MAO Road Trip - Wadsworth Antheneum Museum In Hartford, CT
MAO Weekend Sunday road trip to Hartford, CT. Destination The Wadsworth Atheneum Museum of Art.
So Dr. Quiz, our friend Dutch aka.. The Duchess, Whitey our Jeep 4x4, and I went for the 90 min trek to see a museum in the hinterlands! Like there could ever be decent art west of
11th ave 12th Ave, Manhattan! Mostly I really wanted to see the Kota Ezawa show, but hey.. we had nothing else better to do.. and Dr. Quiz knew if he didn't go with us, Dutch and I would get into trouble. Plus even after 11 years of our LTR, Dr. Quiz still doesn't trust me with Whitey.. Can you say controlling? He sites some crazy excuse of I not having a drivers license anymore (long tragic story.. to be told most appropriately over beers at another time) License?? Who needs a license..?? like we don't have a marriage license either!! But I digress..
Anyway..Much to our surprise the Wadsworth is awesome! Our first stop was to see the 2 installed project works of Kota Ezawa in their Matrix Galleries. They were very cool. I loved "The Unbearable Lightness of Being, 2005" 16mm film projection. It's kind of a South Park/Julien Opie meets 1960 photo-journalism. The work is very original, but yet in several ways comments on our human ability to retain mental images of historic events, in a similar way that only the amazing work of Vik Muniz manages to do. Mr. Ezawa simplifies these video images down to their most very basic shapes and colors, but yet your mind immediately knows the referenced images.
It's the same for his slide projection project, "The History of Photography Remix, 2005" (Ezawa, After Struth, Pic #3) These works make the viewer realize how much
useless art imagery "Visual History" you have stored in the back of your mind. These pictures are all completely familiar photographic icons, and yet you are also seeing these images in a completely new way. I loved the work.. and could have watched it for another hour.
They also had a wonderful Auguste Rodin exhibition which had just opened. Featuring about 80 of his most notable Bronze works... There are many works from his first big commission, "The Gates of Hell" (The Thinker, The Three Shades, The Falling Man, & The Kiss), Plus Bronzes from The Burghers of Calais, as well as several Balzac works. They also have several early Busts, and my favorite Rodin work.. The Cathedral (picture #4), along with a few other great hand sculptures. Actually it was the most comprehensive Rodin show I've ever seen outside of France. I think this show may even have pulled together more works than whats at the Rodin Museum in Philly.
Lastly, the Wadsworth is also the home of a surprisingly strong 18th and early 19th century portrait collection, but I was most impressed with their Hudson River School Collection. A total WOW ! Certainly more works (over 65) that you can see in the big museums of Manhattan (But the NY Historical Society has an impressive collection , and their "Nature and the American Vision" Hudson River show runs through Feb 19th). Actually seeing these amazing works, made we aware of how lacking some of the NYC museums are when it comes to The Hudson School Artists. Here's how they describe their collection:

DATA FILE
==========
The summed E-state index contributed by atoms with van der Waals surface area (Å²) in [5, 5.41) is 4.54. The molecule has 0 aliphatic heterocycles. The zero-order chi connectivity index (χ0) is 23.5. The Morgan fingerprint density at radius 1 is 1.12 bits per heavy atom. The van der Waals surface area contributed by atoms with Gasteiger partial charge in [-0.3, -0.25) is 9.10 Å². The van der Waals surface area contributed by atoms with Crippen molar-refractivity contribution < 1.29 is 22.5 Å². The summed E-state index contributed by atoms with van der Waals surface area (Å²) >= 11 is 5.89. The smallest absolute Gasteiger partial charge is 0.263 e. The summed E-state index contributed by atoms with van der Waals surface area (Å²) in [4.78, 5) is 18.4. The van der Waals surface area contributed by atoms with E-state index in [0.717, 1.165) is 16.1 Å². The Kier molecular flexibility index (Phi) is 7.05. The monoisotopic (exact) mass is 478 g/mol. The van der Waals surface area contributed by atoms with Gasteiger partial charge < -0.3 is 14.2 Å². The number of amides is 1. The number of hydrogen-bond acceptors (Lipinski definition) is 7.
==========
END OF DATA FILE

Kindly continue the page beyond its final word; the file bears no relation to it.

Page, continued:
The core of the Museum's renowned Hudson River School collection (the finest of its kind) was formed by two major patrons of American artists who lived in Hartford—Daniel Wadsworth (1771-1848), a picaresque traveler, amateur artist and architect, and founder of the Wadsworth Atheneum; and Elizabeth Hart Jarvis Colt (1826-1905), widow of arms manufacturer Samuel Colt and the creator of a major private picture gallery during the Civil War Era. Wadsworth became one of the most important patrons of Thomas Cole, from whom he commissioned and acquired seven paintings; he later discovered and launched the career of the young Hartford artist Frederic Church. Wadsworth's private art collection formed the core of the Museum's American painting holdings. Later in the century, Elizabeth Colt worked with Frederic Church to form one of the finest private picture galleries in the country including works by Church, Albert Bierstadt, Sanford Gifford, and John Kensett. The collection of over 65 Hudson River landscapes includes thirteen Coles, eleven Churches, and five Bierstadts.
They also, have a small but nice collection of impressionist works (Photo #5).
Overall pretty impressive for an art hinterland museum!!! The Wadsworth Who, Hartford Where? It was a great time, even though I wasn't
allowed to doing the driving! But the best part.. The Wadsworth only charged $10 to get in!! Worth every penny! WooooHooo!